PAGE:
Adversarialism: a biased and brutal exercise? or Inquistorialism: a search for the truth? Which court system is really the best for England and Wales?
The question of whether an adversarial system or inquisitorial court system should be used in England and Wales is one that as someone interested in the law, I keep asking myself. Although, before I address why this question keeps coming back to me, I’d like to outline why this is an important question to ask. In England and Wales, we have a predominantly adversarial court system (I’ll get onto defining these terms shortly), yet, it is under this system that major miscarriages and misapplications of justice are applied. Rather than attempting to fix a practically flawed system, that excludes evidence, paints two different pictures, and ultimately, tactfully makes the jury attempt to do so much mental parkour that they eventually forget how to think and automatically believe you as a defence barrister; In the interests of dispensing fair justice, would it not be easier to flip the court system on its head, and principally change it? This is what my post will attempt to answer.
In theory, an adversarial court system is fairly straightforward. Simply, when presented with a case, two advocates represent their parties’ position to the court, usually to a bench of magistrates in the magistrate’s court or in the crown court, a jury. The system has two main stages – what happens before the trial and what happens during the trial. Before the trial, using evidence gathered by the police, the prosecuting barrister will attempt to construct a case that proves beyond reasonable doubt that the defendant is guilty, on the other side of the coin, the defendant, using the same evidence, of which they can ask the police to investigate certain areas more, will do the opposite, and show that the evidence does not prove beyond reasonable doubt that they are guilty of the charge they are convicted of. This seems more than reasonable, and before the courtroom is entered, holds firm guiding principles, some of which are, exclusionary rules of evidence, resulting in hearsay not being used as permissible evidence (unless in special circumstances) and the rule that prevents barristers from misleading or lying to the court (attempting to convey that the defendant is innocent when they have told you otherwise). It is these two core rules that make the adversarial system so important, and before even stepping into the court, act as a safeguard to ensure that fair justice is dispensed. Within the court, the barristers, arguing that their own version of the story is true, will then call on witnesses. Here a process called cross-examination occurs, which has the aim of testing the evidence of a witness, to potentially expose weaknesses where they exist and, if so, to undermine the account the witness has given, including testing the reliability of their evidence and/or their credibility as a witness. The evidence is then left with the magistrates or jury, who deliberate and only provide a one-or two-word judgment, ‘guilty’ or ‘not guilty’. It is at this point that one may question the title of the post, and ask, ‘how is this anywhere near to a biased a brutal exercise?’, and this would be a valid question, but is one that can easily be challenged by looking at the first two words of this paragraph … ‘in theory’.
In actuality, this does not run as smoothly, and almost at every stage outlined in the process, does the system fail at ensuring that fair justice is dispensed. In my virgin eyes (not yet having stepped into a courtroom due to Covid19 and only watching cases from the comfort of my home), The Secret Barrister describes the reality of the situation best; ‘[the adversarial system] does not seek to take a cool, impartial look at all available evidence. It does not calmly invite differing interpretations of a comprehensive fact-gathering exercise.’ and it is apparent why that is so.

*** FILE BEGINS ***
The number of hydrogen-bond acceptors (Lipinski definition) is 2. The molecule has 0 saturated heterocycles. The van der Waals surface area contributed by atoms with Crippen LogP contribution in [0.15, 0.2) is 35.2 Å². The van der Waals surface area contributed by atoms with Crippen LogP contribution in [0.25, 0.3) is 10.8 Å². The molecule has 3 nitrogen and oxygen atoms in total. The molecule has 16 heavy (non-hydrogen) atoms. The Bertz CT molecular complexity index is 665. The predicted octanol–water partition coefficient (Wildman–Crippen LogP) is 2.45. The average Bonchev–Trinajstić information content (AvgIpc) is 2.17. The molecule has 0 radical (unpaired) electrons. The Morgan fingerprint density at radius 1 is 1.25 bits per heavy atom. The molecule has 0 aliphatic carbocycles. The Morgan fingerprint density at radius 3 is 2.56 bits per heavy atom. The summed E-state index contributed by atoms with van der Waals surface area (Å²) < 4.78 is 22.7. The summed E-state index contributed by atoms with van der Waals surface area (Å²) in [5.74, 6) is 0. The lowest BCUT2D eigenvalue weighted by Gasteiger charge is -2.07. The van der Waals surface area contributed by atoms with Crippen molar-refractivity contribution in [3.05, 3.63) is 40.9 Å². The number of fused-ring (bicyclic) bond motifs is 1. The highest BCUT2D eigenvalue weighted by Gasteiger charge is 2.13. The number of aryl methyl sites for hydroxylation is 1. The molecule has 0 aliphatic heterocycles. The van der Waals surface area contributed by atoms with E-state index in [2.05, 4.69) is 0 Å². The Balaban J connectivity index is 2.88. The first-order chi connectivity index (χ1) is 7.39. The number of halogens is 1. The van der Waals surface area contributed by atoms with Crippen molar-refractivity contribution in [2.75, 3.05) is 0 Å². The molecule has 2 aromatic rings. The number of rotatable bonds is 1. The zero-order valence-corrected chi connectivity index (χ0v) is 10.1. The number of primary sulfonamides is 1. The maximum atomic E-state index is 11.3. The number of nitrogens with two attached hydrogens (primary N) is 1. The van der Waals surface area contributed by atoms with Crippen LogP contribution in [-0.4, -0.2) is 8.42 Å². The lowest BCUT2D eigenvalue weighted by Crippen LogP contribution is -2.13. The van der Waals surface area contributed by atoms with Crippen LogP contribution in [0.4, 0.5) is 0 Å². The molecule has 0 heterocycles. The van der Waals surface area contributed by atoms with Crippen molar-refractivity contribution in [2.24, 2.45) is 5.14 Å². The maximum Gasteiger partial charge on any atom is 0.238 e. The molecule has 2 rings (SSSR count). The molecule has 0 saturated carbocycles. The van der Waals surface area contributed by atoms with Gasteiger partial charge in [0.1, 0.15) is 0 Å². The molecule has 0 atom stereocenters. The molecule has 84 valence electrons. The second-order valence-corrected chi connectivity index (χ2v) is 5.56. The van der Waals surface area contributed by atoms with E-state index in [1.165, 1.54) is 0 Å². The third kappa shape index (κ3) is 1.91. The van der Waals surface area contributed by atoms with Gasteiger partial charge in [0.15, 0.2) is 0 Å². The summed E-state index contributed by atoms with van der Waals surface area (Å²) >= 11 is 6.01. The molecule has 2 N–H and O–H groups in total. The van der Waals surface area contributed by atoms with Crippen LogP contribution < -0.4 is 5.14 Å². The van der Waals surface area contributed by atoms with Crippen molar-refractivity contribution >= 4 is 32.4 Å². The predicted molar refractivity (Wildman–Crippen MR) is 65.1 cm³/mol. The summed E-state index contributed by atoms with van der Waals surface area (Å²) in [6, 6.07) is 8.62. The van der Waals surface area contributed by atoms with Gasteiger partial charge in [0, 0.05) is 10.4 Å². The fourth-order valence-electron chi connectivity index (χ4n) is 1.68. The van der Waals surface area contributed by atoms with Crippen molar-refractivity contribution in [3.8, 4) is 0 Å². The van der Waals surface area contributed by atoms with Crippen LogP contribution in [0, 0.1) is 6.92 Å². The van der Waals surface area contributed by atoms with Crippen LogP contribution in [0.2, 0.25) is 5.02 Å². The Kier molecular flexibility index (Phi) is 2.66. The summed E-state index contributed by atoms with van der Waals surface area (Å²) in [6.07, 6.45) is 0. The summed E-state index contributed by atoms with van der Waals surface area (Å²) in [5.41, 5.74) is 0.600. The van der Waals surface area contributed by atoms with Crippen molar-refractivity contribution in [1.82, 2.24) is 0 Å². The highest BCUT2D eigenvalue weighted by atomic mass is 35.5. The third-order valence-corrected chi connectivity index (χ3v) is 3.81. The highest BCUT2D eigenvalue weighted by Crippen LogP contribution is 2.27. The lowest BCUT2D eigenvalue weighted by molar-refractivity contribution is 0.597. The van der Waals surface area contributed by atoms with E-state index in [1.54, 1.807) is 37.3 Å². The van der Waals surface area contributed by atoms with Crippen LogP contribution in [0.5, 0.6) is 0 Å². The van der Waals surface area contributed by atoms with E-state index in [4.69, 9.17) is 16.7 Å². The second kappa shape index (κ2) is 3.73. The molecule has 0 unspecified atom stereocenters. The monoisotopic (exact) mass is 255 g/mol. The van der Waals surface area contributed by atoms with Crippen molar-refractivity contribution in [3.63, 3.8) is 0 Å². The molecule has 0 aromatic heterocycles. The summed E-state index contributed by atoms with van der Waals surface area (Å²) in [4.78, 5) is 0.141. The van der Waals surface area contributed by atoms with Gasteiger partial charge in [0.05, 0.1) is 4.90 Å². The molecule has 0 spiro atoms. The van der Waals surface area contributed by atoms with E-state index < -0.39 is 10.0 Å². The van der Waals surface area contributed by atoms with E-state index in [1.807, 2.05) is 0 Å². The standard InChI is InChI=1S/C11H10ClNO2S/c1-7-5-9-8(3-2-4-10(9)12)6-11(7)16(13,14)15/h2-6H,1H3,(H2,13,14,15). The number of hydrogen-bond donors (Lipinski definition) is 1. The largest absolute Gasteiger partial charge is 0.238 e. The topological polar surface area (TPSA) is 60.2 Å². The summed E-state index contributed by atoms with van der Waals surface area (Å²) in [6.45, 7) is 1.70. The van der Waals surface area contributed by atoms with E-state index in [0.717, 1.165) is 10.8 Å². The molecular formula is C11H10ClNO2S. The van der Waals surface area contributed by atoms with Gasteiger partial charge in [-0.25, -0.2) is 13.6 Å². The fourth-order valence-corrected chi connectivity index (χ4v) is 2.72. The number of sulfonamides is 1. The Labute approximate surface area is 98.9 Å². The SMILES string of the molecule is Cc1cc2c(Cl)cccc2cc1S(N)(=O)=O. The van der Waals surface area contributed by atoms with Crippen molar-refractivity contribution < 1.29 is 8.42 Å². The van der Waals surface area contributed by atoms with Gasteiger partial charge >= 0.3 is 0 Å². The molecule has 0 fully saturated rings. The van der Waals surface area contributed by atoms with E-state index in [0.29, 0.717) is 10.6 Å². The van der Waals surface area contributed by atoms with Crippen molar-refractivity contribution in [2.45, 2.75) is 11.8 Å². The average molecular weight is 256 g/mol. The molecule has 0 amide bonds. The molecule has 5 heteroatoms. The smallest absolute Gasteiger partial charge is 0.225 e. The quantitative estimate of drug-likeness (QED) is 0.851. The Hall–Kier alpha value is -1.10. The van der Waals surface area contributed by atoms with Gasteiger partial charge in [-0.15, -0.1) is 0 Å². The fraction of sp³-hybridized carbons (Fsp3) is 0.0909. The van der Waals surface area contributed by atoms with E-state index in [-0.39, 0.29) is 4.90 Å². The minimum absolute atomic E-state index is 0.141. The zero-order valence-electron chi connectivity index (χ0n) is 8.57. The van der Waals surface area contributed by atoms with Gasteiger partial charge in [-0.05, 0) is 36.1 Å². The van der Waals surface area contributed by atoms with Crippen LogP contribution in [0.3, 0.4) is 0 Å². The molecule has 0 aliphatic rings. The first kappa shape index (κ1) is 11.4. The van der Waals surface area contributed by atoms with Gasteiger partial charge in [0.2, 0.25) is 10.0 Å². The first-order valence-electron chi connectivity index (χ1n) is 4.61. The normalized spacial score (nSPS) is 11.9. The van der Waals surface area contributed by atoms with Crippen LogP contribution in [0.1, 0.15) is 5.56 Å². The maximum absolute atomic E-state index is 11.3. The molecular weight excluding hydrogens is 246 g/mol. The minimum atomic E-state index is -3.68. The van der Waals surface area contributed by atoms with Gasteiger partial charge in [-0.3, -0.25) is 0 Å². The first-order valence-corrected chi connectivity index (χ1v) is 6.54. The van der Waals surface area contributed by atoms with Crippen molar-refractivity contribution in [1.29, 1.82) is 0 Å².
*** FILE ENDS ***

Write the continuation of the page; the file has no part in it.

Before the case, is where in practice the adversarial system comes tumbling down to its knees, namely, in constructing the case. On both sides this happens; from the side of the prosecution, the police, conscious of the political imperative to achieve convictions, investigate alone, under their own steam. They pass what they find to the CPS, which carefully selects the evidence that points towards guilt – even if in some cases guilt is not apparent. The defence may choose to do the same, asking for evidence not to be used, but they are ultimately worse off. Having to ask the body prosecuting you, already under the pressure to secure a guilty conviction, to investigate a line of inquiry that would undermine their argument is not realistic, and as such, causes for a lack of documentation to defend your client. One may ask why the police find conviction figures so important ‘they are just numbers aren’t they?’ which is a wholly valid point, but it is this need for convictions coupled with systemic bias within the court system that explains this lack of fairness in sharing documentation. The answer to this is simple, prosecutors even with the best of intentions can become convinced of the guilt of a person who turns out to be innocent. In that case, they are liable to completely ignore any evidence that is exonerating and never ask the right questions. This causes for the police to refuse to want to make their case weaker and automatically makes the system ‘complainant leaning’.
The process within the courtroom also frighteningly frays from theory. Cross-examination is used in a hostile and forceful way, complainants may have to retell horrific stories, of which they must have to do in front of the court and likely months after the incident. It is this, and the greyhound barristers willing to attack any mistake made and convince the court that you as a complainant are not worthy of the jury’s consideration, that makes the process so defeating, and hugely adversely impacts the defendant. Following this, we have the most objective failure of the court, its obscurity in judgment. The adversarial model – or at least our version of it – eschews narrative verdicts. Instead of the verdict being the conclusive answer, it is a simple ‘guilty’ or ‘not guilty’ and is more often the catalyst for further questions that can never be resolved. And so, at the end of this paragraph, the limitations of the adversarial system in practice have been outlined: the limited evidence, the lack of trust in police impartiality, the degrading process of cross-examination and the obscure one- or two-word ruling are all huge impediments to dispensing fair justice. Although, does this really mean that the adversarial court system is a hugely biased a brutal exercise, and thus, one that is not fit for England and Wales? Well, to answer this question, we must first observe the inquisitorial system.